I have wild strawberry growing throughout my lawn in my backyard. It Appears impossible to get rid of as it grows underneath the grass and just creates an entire interconnected system. Once it has developed as it has is there anyway for me to remove it without chemicals and pulling up all the lawn. It seems no matter what I do it always comes back.
Controlling unwanted plants when they have taken over an area can be an undesirable job. I, more than once, have felt like throwing my hands in the air and walking away from these situations. Take a deep breath and keep reading!
There are two types of similar strawberries that you could be dealing with. You may very well have wild strawberry, Fragaria virginiana. Also known as Virginia strawberry, this plant is ground-hugging and rises from a fibrous, perennial root system. It has hairy leaf petioles, up to 6 in. long, each bearing a single trifoliate leaf. The leaf edges are sharp. This flower stalk gives rise to a loose cluster of small, five-petaled white flowers followed by the fruit which is sweet and hangs downward.
This can sometimes be mistaken for the perennial weed commonly called Mock or Indian Strawberry, Duchesnea indica. Mock strawberry is an herbaceous perennial plant between 3 and 8 inches in height and spreads by runners or hairy stolons into large colonies of plants over time. Like wild strawberry, each plant consists of small trifoliate basal leaves with long petioles that develop from a root crown. Where it is different is in its five-petal yellow flowers which develop into tiny edible red tasteless fruit which stand upright. It also has rounded leaf edges.
Either way, I understand that you would like it gone. These weeds are described as “indicator weeds” as they tend to appear in moist compacted soils. For both types it is recommended that you improve surface drainage, aerate the lawn when needed and conduct infrequent watering as both thrive in moist soils.
As the root systems of mature strawberry plants can be several feet long, to completely uproot them will require a lot of time, patience and perseverance. It is recommended to rake the lawn to comb the runners and then mow the lawn very short. This will remove the easy bits and expose the rosettes of leaves for you to more easily target the plant for removal. The arduous part will be getting down on your hands and knees to dig out the rosette. You are not going to get all of it in one go, so keeping on it will be the key.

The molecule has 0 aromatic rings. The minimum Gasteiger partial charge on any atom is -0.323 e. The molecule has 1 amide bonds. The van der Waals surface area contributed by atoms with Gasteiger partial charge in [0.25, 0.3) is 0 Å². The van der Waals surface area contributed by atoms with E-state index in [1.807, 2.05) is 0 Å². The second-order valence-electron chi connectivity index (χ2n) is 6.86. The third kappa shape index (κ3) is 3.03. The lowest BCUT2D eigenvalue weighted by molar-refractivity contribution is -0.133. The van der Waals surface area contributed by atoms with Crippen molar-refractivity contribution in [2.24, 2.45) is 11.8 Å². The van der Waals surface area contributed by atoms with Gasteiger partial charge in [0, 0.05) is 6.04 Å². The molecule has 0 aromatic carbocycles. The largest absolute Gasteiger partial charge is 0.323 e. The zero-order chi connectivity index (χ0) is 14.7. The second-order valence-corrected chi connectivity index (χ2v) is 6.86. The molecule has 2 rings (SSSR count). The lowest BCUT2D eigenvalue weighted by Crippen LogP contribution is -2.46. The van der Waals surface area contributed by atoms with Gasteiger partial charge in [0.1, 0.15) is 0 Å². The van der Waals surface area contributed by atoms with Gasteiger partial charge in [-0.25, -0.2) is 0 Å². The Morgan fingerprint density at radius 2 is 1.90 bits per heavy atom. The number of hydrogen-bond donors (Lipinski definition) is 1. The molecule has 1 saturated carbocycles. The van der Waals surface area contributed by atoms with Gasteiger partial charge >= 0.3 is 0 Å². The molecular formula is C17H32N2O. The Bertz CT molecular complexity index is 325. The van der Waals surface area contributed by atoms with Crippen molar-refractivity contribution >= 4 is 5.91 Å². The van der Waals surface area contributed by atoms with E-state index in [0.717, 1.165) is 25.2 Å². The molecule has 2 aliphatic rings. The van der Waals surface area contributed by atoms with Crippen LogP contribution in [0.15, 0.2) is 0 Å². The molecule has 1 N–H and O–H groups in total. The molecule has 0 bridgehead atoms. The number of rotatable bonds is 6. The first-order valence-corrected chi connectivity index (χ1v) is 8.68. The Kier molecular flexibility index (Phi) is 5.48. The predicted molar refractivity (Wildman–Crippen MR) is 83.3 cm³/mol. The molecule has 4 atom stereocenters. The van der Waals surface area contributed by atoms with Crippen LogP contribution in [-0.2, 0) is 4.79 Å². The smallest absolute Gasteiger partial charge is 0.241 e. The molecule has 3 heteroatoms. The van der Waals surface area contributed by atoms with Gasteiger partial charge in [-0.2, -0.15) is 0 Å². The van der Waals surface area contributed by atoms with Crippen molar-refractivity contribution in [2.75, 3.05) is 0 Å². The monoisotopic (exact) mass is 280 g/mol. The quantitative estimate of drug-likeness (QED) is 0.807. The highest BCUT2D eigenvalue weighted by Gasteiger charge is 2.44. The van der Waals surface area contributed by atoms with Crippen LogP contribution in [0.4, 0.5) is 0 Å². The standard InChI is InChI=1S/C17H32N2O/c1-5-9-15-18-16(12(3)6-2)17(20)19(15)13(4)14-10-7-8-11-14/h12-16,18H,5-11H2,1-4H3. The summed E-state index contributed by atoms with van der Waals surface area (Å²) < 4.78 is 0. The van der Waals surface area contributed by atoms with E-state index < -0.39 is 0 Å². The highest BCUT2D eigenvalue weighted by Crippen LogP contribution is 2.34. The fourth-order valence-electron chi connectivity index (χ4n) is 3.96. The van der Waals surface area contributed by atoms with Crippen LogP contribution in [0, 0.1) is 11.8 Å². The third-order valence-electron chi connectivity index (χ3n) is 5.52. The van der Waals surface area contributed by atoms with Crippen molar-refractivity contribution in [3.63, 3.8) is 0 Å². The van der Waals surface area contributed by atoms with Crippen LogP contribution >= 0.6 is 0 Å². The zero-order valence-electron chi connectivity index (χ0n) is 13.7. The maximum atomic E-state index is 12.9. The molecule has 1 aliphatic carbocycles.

Having a thick lawn will also help prevent this and other weeds from growing because there is no room for them to move in. Deep infrequent watering, feeding the lawn good quality organic matter and later mowing the lawn tall will all help promote a thick healthy lawn. As mentioned above, regular aeration to prevent compaction is also recommended.
In a previous query about battling crabgrass we recommended reseeding in the fall to fill in any bare spots. Again, the goal is to establish thick turf which will shade the soil and reduce the space for weeds to establish. This is the most environmentally friendly method to eradicate invasive weeds. Consider choosing a grass seed mix with a higher percentage of perennial rye grass (Lolium repens) or just add additional perennial rye grass seed to your current mix. Perennial rye grass germinates quickly, will provide shade and compete well for nutrients and moisture so that weed seed germination and growth will be lessened.
Lastly, should you want to learn about lawn alternatives, please see our our garden guide here: https://torontomastergardeners.ca/wp-content/uploads/2012/07/Lawn-Alternatives1.pdf